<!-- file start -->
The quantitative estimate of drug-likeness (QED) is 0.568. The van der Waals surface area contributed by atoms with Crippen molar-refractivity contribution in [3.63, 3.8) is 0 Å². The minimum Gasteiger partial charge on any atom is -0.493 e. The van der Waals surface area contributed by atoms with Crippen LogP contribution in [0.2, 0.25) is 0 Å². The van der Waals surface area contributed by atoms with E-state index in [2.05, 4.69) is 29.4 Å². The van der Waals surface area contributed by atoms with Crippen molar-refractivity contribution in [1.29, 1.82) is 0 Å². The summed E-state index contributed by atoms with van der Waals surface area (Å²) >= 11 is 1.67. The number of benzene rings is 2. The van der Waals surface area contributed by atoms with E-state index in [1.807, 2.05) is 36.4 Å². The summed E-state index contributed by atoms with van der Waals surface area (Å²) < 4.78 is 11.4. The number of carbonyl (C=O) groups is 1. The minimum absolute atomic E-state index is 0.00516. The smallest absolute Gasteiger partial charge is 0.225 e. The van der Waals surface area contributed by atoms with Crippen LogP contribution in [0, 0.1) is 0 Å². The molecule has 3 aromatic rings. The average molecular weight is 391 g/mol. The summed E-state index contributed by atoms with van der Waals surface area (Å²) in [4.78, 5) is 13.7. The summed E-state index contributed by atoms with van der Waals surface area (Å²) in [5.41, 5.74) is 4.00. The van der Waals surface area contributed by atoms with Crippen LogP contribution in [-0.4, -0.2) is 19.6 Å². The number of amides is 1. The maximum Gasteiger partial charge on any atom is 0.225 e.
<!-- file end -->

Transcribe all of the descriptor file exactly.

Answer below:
The quantitative estimate of drug-likeness (QED) is 0.568. The van der Waals surface area contributed by atoms with Crippen molar-refractivity contribution in [3.63, 3.8) is 0 Å². The minimum Gasteiger partial charge on any atom is -0.493 e. The van der Waals surface area contributed by atoms with Crippen LogP contribution in [0.2, 0.25) is 0 Å². The van der Waals surface area contributed by atoms with E-state index in [2.05, 4.69) is 29.4 Å². The van der Waals surface area contributed by atoms with Crippen molar-refractivity contribution in [1.29, 1.82) is 0 Å². The summed E-state index contributed by atoms with van der Waals surface area (Å²) >= 11 is 1.67. The number of benzene rings is 2. The van der Waals surface area contributed by atoms with E-state index in [1.807, 2.05) is 36.4 Å². The summed E-state index contributed by atoms with van der Waals surface area (Å²) < 4.78 is 11.4. The number of carbonyl (C=O) groups is 1. The minimum absolute atomic E-state index is 0.00516. The smallest absolute Gasteiger partial charge is 0.225 e. The van der Waals surface area contributed by atoms with Crippen LogP contribution in [0, 0.1) is 0 Å². The molecule has 3 aromatic rings. The average molecular weight is 391 g/mol. The summed E-state index contributed by atoms with van der Waals surface area (Å²) in [4.78, 5) is 13.7. The summed E-state index contributed by atoms with van der Waals surface area (Å²) in [5.41, 5.74) is 4.00. The van der Waals surface area contributed by atoms with Crippen LogP contribution in [-0.4, -0.2) is 19.6 Å². The number of amides is 1. The maximum Gasteiger partial charge on any atom is 0.225 e.